Title: The Virgin’s Daughters: In the Court of Elizabeth I
Author: Jeane Westin
Release Date: August 4, 2009
Publisher: NAL Trade
Genre: Historical Fiction
Rating: 4 out of 5
From the publisher’s website:
In a court filled with repressed sexual longing, scandal, and intrigue, Lady Katherine Grey is Elizabeth’s most faithful servant. When the young queen is smitten by the dashing Robert Dudley, Katherine must choose between duty and desire—as her secret passion for a handsome earl threatens to turn Elizabeth against her. Once the queen becomes a bitter and capricious monarch, another lady-in-waiting, Mistress Mary Rogers, offers the queen comfort. But even Mary cannot remain impervious to the court’s sexual tension—and as Elizabeth gives her doomed heart to the mercurial Earl of Essex, Mary is drawn to the queen’s rakish godson…
When I first heard about The Virgin’s Daughters, I was really confused by the title. I knew it was about Elizabeth’s ladies-in-waiting; was it going to claim that some of them were the Virgin Queen’s daughters? However, after reading this book, the answer is clear: Elizabeth I considered her younger ladies-in-waiting her daughters because she knew she would have no children.
It’s really interesting that Westin chose to tell two stories in The Virgin’s Daughters, rather than just one. Both are about love affairs of ladies-in-waiting, but the really interesting part is how different the two tales are. Katherine Grey is impulsive; she changes her mind on a whim. She has to follow her emotions, no matter the consequences. She thinks with her heart, rather than her head.
Mary is more level-headed. Though she too falls hopelessly in love, she is much more rational about it. She realizes what the consequences could be, and acts only after weighing these very carefully. It’s not that Katherine didn’t think about what might happen to her; after all, her sister was Lady Jane Grey, who was beheaded for treason. She was well aware of what could occur, but rationalized things in her head to a fault. In a lot of ways, I found Mary to be much smarter and a much more interesting character, though Katherine’s story had me captivated as well.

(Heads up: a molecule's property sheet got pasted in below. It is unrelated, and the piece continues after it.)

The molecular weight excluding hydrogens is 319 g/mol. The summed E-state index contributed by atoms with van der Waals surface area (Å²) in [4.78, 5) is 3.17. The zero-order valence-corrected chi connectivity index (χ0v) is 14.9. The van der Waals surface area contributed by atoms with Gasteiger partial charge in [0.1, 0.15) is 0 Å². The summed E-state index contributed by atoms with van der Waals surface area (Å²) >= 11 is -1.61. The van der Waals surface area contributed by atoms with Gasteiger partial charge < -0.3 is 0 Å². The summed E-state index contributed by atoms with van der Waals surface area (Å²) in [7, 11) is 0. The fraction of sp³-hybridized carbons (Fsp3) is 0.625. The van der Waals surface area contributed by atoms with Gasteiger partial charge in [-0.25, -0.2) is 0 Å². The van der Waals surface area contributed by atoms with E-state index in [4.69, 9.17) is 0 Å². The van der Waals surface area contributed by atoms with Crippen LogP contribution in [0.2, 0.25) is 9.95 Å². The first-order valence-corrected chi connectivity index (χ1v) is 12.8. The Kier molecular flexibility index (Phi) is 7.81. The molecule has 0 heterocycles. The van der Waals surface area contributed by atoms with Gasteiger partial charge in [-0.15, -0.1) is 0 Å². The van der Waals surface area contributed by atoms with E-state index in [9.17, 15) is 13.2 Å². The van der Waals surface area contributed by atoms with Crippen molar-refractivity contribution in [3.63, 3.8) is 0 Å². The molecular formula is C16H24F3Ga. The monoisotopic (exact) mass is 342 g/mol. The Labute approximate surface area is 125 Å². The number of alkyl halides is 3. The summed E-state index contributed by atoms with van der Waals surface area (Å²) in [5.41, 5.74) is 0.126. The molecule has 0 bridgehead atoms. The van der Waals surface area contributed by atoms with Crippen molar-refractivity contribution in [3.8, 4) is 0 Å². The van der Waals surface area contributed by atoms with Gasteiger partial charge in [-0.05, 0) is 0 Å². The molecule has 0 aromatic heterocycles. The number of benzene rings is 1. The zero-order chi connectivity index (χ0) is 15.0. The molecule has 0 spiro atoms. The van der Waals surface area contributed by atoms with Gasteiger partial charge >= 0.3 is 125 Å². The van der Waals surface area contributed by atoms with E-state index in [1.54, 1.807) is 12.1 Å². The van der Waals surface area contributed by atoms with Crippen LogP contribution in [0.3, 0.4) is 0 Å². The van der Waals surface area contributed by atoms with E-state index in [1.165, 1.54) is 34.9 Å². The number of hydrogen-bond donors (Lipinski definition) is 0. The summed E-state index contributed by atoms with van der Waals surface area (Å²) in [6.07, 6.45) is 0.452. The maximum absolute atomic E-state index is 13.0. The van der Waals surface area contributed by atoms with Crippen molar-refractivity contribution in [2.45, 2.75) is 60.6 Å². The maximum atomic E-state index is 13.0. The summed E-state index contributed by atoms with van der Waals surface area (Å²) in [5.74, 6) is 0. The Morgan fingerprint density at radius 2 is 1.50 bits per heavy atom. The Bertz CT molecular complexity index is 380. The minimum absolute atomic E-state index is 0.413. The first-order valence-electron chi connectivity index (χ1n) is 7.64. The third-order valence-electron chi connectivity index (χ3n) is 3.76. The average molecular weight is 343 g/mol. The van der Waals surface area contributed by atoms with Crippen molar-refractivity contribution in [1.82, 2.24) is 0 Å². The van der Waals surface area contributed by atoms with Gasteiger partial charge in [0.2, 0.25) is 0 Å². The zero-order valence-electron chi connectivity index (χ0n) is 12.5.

I also liked the portrayal of Elizabeth I in The Virgin’s Daughters. Westin manages to show her has having a lot of contradictions within her character. She was as strong as any man, yet needed Robert Dudley by her side at all times. She was quick to forgive betrayal by her favorite men, but if one of her ladies-in-waiting went against her wishes, there was no mercy. She expected her “daughters” to make the same sacrifice she had. They were expected to give up their lives for her, but in return, they had the confidence of a Queen. I appreciated this complicated character; it must have been difficult to balance her different sides, yet Westin makes it looks effortless and easy.
The Virgin’s Daughters is Jeane Westin’s first historical fiction novel, but you’d never know that by the skill she displays in this book. I hope she sticks with this genre in the future; if so, I will definitely make it a point to read her next book!